By Vitjitua Ndjiharine
Tucked away in a quiet street in Dumbo, Brooklyn is a cluster of eclectic vintage clothing stores. Standing out among these assortments of stores is a quaint little boutique whose contents spill out into a narrow corridor, with attached “for sale” signs that attract customers. This store is a tiny boutique that could be thought of as a closet: Miritika’s Boudoir.
The owner, Miritika Bercho, a petit woman in her early forties sporting short jet-black hair, sits patiently behind a counter topped with jewelry, sunglasses, hair accessories and miscellaneous vintage fashion items that are on sale. She is waiting for customers to enter her store. Wearing high-waist black pants paired with black knee-high boots and a simple white tank top Miritika is the picture of success: sitting in her own store surrounded by things that are essentially, the embodiment of her dreams.
Literally translated Miritika’s Boudoir means Miritika’s private room or closet. But as Miritika herself will say, “think of it as your closet. That’s the atmosphere I wanted for this space. This literarily is like my closet at home.” It was therefore, (literarily), in her closet, where Miritika, opened up for an interview.
She is of Israeli and Algerian descent and emigrated from Israel to the United States with her husband 11 years ago. The marriage did not last, but out of it came her two children (8 and 10 years old), and Baco Café, a restaurant business, also located in Dumbo, she owned with her ex-husband.
The boudoir opened 3 years ago. A business she says was a childhood dream, she “risked everything” to launch it. Everything in the boudoir, ranging from vintage couture gowns, jewelry, vintage inspired hats and accessories, handbags and shoes, is either handcrafted, designed and sewn by her or was discovered in a random yard sale or flee market and revamped for the store. “I’m a collector. You will find me in markets. You will find me sometimes dealing with old ladies, trying to buy old things that are out of style to renew them.” She says with pride, “I like to look for things that inspire me. I like to find things. And its always things that you will never think you can find anywhere. And I like to convert them.” she says with pride.
“What I’m doing…it’s my way of life.” Her clothes and designs cannot be separated from the person she is on the inside. Her life would not exist without her clothes and of course her clothes would not exist without her life. She loves color and she loves candles. “If you see me sit down and eat, it always has to be by candlelight.” She talks about her design aesthetic as a representative of her character: a “free woman mind and soul.” She is bohemian spirit and that’s the spirit that is infused in all her designs. Very intense stuff! Everything in her boudoir means something to her. She not only sells bohemian vintage inspired clothes, she also sells you the lifestyle.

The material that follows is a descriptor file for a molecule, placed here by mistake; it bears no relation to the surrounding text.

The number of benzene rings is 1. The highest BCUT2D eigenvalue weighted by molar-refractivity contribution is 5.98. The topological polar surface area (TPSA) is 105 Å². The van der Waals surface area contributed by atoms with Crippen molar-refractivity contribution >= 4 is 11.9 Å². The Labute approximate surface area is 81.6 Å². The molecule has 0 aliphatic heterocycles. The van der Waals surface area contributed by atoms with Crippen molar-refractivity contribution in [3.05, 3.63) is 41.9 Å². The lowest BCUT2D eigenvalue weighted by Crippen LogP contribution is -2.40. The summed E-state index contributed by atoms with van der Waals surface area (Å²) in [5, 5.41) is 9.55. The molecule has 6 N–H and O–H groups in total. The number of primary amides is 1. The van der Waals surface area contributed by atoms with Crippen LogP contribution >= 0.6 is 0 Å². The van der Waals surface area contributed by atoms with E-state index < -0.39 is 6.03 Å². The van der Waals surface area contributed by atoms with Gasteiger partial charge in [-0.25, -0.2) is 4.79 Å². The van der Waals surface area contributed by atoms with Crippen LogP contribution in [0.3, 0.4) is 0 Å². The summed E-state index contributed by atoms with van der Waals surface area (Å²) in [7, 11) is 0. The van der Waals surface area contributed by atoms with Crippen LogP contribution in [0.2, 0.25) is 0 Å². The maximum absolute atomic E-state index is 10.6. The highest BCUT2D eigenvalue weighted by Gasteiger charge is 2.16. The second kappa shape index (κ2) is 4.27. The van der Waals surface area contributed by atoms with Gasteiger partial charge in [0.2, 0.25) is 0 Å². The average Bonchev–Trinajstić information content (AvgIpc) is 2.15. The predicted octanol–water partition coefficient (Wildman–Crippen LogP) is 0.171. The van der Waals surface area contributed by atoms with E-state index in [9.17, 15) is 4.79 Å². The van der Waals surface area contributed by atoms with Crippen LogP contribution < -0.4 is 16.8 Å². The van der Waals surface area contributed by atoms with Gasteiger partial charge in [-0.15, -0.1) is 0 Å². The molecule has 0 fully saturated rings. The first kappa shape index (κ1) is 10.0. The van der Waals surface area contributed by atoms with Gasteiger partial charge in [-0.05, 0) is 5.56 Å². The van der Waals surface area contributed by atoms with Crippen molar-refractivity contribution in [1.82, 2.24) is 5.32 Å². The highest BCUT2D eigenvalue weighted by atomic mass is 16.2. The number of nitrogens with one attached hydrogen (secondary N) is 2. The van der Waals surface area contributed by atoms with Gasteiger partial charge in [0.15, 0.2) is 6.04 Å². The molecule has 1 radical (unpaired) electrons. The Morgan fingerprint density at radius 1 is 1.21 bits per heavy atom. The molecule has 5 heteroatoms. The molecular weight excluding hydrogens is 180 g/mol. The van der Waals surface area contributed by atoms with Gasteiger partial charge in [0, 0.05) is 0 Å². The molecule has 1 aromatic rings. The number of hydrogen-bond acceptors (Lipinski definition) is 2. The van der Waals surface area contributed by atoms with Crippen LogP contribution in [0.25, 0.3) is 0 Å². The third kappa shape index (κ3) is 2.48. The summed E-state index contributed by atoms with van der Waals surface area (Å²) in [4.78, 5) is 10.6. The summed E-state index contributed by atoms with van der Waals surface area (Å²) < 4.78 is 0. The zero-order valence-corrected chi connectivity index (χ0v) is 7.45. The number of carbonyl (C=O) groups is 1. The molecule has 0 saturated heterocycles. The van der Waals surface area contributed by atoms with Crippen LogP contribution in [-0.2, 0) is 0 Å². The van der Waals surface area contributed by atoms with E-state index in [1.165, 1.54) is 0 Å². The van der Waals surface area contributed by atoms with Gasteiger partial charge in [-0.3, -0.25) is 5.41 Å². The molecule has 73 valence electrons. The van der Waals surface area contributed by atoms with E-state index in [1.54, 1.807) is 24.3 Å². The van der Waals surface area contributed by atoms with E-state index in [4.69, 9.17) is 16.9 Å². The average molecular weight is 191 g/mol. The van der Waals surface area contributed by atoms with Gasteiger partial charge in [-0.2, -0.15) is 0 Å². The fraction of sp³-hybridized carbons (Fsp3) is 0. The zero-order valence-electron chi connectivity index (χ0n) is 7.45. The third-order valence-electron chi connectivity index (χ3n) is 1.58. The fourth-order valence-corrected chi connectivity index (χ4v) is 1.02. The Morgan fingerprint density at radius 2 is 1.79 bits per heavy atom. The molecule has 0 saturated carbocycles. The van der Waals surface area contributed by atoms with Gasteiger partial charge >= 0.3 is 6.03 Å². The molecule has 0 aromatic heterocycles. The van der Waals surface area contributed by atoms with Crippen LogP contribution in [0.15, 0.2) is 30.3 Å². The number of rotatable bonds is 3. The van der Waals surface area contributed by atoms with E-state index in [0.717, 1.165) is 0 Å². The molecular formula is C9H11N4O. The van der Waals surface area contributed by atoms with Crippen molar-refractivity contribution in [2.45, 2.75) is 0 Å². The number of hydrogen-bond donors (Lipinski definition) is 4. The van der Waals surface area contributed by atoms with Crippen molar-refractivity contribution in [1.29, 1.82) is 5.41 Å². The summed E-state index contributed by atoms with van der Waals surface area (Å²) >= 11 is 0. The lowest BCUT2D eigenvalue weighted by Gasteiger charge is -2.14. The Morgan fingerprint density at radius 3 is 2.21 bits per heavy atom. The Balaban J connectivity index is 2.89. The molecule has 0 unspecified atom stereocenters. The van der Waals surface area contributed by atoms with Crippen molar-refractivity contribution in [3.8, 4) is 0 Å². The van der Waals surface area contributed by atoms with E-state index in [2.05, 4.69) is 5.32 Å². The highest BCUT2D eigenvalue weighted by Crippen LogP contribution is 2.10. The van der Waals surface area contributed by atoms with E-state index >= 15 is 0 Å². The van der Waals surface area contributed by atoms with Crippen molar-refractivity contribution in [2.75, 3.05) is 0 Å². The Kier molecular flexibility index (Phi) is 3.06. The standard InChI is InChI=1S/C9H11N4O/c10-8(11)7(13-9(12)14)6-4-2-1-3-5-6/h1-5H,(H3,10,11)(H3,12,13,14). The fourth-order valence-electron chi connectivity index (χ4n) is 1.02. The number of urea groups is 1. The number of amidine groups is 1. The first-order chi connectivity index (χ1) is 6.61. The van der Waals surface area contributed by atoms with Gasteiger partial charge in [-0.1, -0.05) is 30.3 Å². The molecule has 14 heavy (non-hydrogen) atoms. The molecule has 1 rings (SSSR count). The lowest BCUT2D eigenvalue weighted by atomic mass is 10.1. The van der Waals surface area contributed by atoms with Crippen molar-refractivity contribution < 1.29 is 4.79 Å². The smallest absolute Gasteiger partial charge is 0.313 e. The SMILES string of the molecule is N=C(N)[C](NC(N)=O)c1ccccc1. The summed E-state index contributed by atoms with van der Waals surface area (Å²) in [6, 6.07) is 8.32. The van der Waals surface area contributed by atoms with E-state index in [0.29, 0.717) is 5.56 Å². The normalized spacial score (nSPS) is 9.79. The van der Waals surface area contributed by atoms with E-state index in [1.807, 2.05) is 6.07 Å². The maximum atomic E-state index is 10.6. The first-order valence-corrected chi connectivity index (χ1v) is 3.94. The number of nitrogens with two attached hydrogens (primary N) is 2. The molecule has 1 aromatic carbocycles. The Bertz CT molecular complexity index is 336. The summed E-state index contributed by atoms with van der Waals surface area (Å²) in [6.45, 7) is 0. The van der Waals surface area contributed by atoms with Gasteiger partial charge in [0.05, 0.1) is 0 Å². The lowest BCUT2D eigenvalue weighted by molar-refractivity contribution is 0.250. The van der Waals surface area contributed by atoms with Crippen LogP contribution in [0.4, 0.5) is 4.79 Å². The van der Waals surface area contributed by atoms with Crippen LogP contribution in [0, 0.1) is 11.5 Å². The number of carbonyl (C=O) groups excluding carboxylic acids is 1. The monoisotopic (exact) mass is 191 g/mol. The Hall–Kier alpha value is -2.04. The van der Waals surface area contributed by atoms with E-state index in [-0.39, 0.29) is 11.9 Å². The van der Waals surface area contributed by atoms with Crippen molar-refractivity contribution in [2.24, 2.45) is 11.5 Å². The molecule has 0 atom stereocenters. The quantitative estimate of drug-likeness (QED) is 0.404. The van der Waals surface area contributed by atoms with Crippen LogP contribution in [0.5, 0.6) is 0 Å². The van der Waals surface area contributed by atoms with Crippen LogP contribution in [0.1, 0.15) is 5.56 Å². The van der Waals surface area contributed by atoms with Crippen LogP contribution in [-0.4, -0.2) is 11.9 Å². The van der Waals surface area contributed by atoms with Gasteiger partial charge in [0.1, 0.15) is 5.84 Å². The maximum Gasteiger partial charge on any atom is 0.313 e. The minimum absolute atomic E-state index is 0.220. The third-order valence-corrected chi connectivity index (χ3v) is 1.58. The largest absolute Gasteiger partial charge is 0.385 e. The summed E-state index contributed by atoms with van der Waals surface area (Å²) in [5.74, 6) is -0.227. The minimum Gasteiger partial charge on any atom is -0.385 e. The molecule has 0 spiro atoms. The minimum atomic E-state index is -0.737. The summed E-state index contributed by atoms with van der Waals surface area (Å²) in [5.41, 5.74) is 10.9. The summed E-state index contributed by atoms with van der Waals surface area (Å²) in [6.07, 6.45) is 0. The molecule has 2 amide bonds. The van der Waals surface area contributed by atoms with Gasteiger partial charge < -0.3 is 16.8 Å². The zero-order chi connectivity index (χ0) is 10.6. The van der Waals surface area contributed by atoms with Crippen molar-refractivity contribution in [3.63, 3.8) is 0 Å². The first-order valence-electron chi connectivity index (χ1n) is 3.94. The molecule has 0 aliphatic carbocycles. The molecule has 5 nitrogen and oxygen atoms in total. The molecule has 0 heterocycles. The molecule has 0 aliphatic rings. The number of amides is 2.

But ultimately selling clothes is more important for business. And so of course there’s something more behind that carefree demeanor. Underneath the spiritual masquerade that the bohemian lifestyle imposes, is a woman who knows what she has to do take care of her two children: sew her way to the top. And to do this she has constantly remind herself who her customer is and what her customer needs from her. And so she designs one of a kind fun, flirty, feminine, fearless and daring pieces of clothing (low cut open back, deep plunging necklines and sheer pieces of clothing make up her soon to be released Spring/Summer collection), pieces of clothing that keeps her customers coming back for more.
“She has a good eye for everything.” Brittney Levine, a fashion expert and senior account executive at Wunderlich Inc. a fashion, beauty and lifestyle PR Company, is one of many customers who keep coming back to Miritika’s Boudoir. “Her dresses are beautiful.” Levine, who has appeared on ABC, CBS, NBC and Good Day New York as a style expert, occasionally wears Miritika’s designs to events.
The sparkling jewelry, the handbags and shoes that are hung on the walls easily amuse many customers who walk through her store. Many people who come to the store once always come back. And returning customers is always a sign that business is doing well. People discovering her store by chance is one way she builds her clientele. Another way is by word of mouth. People who like her shop usually tell others.
“I don’t have a doubt that I can do very well. Become famous even. The only problem is location. It is very difficult to get people from the city to come to Brooklyn.” Just like prime real estate the fashion industry is all about location location location! This has been her biggest challenge. Dumbo, Brooklyn, is still a relatively new neighborhood to many people. Most people who fit Miritika’s clientele are Manhattanites who shop in the Lower East Side.
But all she can do for now is keep her business going. And she’s doing that with a new lingerie line and finishing her Spring/Summer 2011 collection. She holds up a black halter neck crop made from faux fur and gold chains while she explains what she wants to do next with her brand, “right now it’s the edgy, the punk, the 80’s style. But for me its not the 80’s its bohemian style and right now I want to take this edgy style to the sexy side.”